Get to Know Valencia for its Must-See Architecture

Let’s take a spin around the Mediterranean community that best represent Valencia’s architectural treasures that best define each of the provinces and represent their heritage.

Valencia is a special city whose architecture fascinates many. The capital of Turia is one of the richest cities, architecturally speaking, in the country of Spain. It’s easy to trace the history of Spanish architecture through the Valencian stones, just as it is easy to walk through the history of the city by visiting its buildings from the centre to the outskirts, from Ciutat Vella to La Malvarrosa via Patráix.

Valencia’s buildings represent a rich historical past based on the exchange of products and commercial activities, the modernity and culture of its people and the most Mediterranean modernity.

If you have been living in Valencia for some time, you will already know that the capital of the Túria is not only rice, Mediterranean sea and oranges. The city stands out for many other elements such as its architecture, which masterfully combines the traces of the past with the most avant-garde architecture.

Whether you are a lover of architecture or not, a stroll through the streets of the city will not leave you indifferent and you will discover everything from medieval constructions to the most innovative buildings.

Ciudad de las Artes y las Ciencias

An example of modernity and one of the most widespread photographs of the capital of the Túria in recent years is the characteristic Ciudad de las Artes y las Ciencias de Valencia. A complete architectural, cultural and entertainment complex that stands out for its pristine white, straight lines and the almost impossible shapes of its buildings.

As the work of Santiago Calatrava, it was inaugurated in 1998 with not a little criticism for how expensive it turned out to be in the end. The spectacular work captures the essence of Valencia in its buildings, combining a futuristic aesthetic. It also draws a clear allusion to the animal world with the shape of a whale skeleton in the 4,000 square metres that make up the three floors.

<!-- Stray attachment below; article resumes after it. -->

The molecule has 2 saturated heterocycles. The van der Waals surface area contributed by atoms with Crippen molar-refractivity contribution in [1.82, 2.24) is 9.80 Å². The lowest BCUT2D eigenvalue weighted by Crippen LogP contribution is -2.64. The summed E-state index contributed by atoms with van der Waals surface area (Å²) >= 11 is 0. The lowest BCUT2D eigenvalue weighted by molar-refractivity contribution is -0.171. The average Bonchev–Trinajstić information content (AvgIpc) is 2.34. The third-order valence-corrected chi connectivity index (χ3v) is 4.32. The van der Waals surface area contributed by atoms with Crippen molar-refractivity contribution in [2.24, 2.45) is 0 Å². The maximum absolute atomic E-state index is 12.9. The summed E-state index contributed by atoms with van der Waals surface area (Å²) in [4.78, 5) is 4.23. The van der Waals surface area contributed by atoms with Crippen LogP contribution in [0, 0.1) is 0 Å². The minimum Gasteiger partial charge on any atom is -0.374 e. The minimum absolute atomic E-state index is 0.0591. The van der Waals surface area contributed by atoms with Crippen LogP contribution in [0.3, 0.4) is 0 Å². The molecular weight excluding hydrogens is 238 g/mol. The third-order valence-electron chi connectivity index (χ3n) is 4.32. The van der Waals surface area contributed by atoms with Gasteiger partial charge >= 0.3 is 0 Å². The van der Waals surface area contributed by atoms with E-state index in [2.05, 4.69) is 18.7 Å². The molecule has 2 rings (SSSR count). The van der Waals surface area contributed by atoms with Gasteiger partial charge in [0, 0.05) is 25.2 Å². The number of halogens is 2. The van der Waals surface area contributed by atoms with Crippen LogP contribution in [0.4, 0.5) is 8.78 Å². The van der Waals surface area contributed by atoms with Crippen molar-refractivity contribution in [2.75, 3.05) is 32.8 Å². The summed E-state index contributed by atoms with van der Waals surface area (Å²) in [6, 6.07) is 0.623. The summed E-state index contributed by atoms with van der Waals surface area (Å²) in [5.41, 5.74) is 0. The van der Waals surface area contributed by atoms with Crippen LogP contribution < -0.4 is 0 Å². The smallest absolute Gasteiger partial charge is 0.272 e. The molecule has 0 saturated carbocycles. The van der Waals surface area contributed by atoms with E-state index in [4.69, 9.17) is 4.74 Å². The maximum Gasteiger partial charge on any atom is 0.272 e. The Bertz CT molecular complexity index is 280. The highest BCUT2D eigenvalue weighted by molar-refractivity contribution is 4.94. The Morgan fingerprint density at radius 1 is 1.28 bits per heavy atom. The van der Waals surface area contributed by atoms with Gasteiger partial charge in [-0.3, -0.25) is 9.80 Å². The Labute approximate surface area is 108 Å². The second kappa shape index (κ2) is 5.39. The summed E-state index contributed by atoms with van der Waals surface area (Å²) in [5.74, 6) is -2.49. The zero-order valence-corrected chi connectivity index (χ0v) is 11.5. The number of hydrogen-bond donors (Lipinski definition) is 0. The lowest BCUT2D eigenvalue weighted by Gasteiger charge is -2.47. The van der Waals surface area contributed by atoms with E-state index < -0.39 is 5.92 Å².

Ciudad de las Artes y las Ciencias

Mercado Central de Valencia

Its origins of the “Central Market of Valencia” date back to Islamic times, as a souk was located in the area known as the Boatella suburb. The market we know today has a surface area of more than 8,000 square metres, with an irregular floor plan of fourteen sides and divided into two areas, one for the sale of fish and the other for market garden products and salted fish.

Construction began in 1914 by the architects Alejandro Soler March and Francisco Guardia Vial, collaborators of the Catalan Lluís Doménech Montaner, and was completed in 1928. It is adapted to the plot it occupies and its roofs are resolved with innovative domes and sloping roofs. The roof frame is reminiscent of the great iron architectures, while the perimeter walls are fitted with polychrome ceramic plinths at the base and the so-called metal mallorquinas at the upper end.

Mercado Central de Valenci

Museo Nacional de Cerámicas y Artes Santuarias González Martí

Located in the Palace of the Marquis of Dos Aguas, in the historic centre of Valencia, the museum is home to the largest national collection of ceramics from the 8th century to the contemporary period, with pieces even by Picasso.

Around 1740, the 3rd Marquis of Dos Aguas decided to renovate his manor house as a sign of his power and lineage, replacing the severe character of the previous medieval building with an opulent palace with a large alabaster façade.

Its current appearance is the result of important modifications, both internally and to the exterior façade, carried out in the 19th century, which had a great impact on Valencian society at the time due to its extreme sumptuousness and refinement. It was declared a Historic-Artistic Monument in 1941.

The entranc to the Museo Nacional de Cerámicas y Artes Santuarias González Martí

Casa Judía

This is a residential building built in 1930 by Joan Guardiola that reflects the essence of Valencian Art Deco. Its façade causes the jaws of many to drop the floor, as it’s impossible not to notice as you pass by.